Getting Your Small Business to Scale Like a Tech Startup
In the world of entrepreneurs, it seems the ecosystem of small businesses and startups are converging more than ever.
Having experienced firsthand how many small-business owners think about growth vs. their tech brethren, we often noticed a dichotomy in approach. Historically most small businesses strived simply to be great local businesses, while tech startups strived to become national and global operations. This belief seems to be changing.
More and more, we’re seeing innovative local businesses being launched in the consumer, retail and manufacturing space with the goal of becoming the next Chipotle, Gatorade or big-name specialty retailer. They want to scale and scale fast -- a goal that is standard within the world of tech startups.
While there is no magic formula for success, we do believe these tips will help set the course -- anchored by one fundamental truth: Growth is deliberate.
Adapt a lean-startup methodology. To become a national brand you’ll need to master the art of failing quickly. This means conducting cost-effective tests rapidly before making any big investments and deliberately learning from the failures along the way.
If you want to launch a new flavor or product category for your granola company, don’t immediately buy inventory for every location. Survey existing customers and offer a thoughtful incentive for their reply. Also test it first in your best and worst selling store and leverage sales data to drive your decisions.
Let your customers dictate how much you invest in the initiative, learn from their feedback and double down on the product categories they like. This allows you to fail quickly if the results weren't what you expected and avoid the devastating outcome of over investing in an unproven product.
Measure everything. In our experience, small-business founders often make decisions based upon “gut,” whereas tech startups scour for data points to drive their decision-making process.
Making data-informed decisions on a regular basis is critical to achieve scale. Doing quick tests and learning to fail quickly does not matter unless you measure everything along the way. You have to learn from your customers and quickly adapt your model in real time.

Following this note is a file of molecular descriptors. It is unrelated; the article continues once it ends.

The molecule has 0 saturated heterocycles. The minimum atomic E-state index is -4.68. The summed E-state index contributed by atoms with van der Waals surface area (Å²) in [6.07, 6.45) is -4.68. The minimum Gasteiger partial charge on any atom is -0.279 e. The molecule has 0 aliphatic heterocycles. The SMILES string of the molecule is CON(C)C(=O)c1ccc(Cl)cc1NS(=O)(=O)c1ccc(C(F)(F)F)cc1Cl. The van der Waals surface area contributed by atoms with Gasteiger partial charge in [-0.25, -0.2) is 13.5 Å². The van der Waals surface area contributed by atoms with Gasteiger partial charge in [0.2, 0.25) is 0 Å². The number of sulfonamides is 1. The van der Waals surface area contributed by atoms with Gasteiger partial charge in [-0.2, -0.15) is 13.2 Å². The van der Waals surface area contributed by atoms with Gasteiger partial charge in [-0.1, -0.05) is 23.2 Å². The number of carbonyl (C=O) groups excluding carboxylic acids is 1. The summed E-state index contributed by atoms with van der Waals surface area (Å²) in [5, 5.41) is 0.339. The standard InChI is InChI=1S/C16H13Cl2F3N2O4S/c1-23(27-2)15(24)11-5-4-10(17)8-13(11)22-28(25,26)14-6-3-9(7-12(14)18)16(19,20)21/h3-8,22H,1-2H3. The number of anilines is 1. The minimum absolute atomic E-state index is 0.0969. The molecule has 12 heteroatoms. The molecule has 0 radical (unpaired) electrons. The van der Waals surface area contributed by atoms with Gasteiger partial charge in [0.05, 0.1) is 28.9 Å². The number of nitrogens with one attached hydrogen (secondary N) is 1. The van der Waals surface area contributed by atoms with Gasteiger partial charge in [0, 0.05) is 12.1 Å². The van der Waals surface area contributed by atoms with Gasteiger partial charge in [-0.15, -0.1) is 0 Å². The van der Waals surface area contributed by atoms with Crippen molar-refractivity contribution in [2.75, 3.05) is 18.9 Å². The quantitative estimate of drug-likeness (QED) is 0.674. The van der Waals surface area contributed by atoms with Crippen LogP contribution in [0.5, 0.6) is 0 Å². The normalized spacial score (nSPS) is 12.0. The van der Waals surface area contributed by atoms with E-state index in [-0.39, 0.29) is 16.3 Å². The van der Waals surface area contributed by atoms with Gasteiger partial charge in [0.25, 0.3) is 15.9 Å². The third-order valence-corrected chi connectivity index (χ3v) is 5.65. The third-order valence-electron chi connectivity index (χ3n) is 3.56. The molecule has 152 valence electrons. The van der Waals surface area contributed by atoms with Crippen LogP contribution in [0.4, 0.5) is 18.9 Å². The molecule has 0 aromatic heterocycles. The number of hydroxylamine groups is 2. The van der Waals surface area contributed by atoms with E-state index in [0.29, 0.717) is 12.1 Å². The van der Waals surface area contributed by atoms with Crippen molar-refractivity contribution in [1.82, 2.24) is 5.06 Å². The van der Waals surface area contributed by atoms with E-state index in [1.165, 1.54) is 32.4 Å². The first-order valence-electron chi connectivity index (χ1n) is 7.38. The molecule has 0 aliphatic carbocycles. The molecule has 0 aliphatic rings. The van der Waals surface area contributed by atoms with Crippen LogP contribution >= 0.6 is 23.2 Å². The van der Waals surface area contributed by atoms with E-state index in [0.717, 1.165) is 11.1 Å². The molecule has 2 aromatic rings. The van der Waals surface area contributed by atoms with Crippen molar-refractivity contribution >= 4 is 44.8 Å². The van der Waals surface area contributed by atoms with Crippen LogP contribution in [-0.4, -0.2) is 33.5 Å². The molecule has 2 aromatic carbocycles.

For consumer or retail businesses this means paying close attention to your product specific sales data even down to the locational level. This is just one of several important factors which require measurement. For more information, check out Melinda Emerson’s post on five things every business should measure.
Many business owners don’t know this but most retailers like Whole Foods, Target or even small, local chains keep close track of numerous metrics relating to every product's performance. Ask for this data and analyze it. If there’s a sales discrepancy across stores, visit the store. Look closely at any reason which could explain the difference -- whether its product placement, culture of the sales staff or customer demographics of the location.
Raise growth capital. Many consumer businesses tend to look at organic growth as their only option. And rightly so. Access to bank financing has been non-existent, and equity capital from angel investors can be extremely expensive. (We’ve seen early-stage companies give up between 50 and 60 percent ownership.)
It’s no surprise that brick-and-mortar small businesses view growth capital so much differently than their tech counterpart, who aggressively pursue venture capital from day one.
That said, to rapidly scale month over month and year over year you’ll need extra dry powder to invest in equipment, marketing, talent, new locations and your best selling products. It’s time to start making growth capital a priority and to think like a tech startup.
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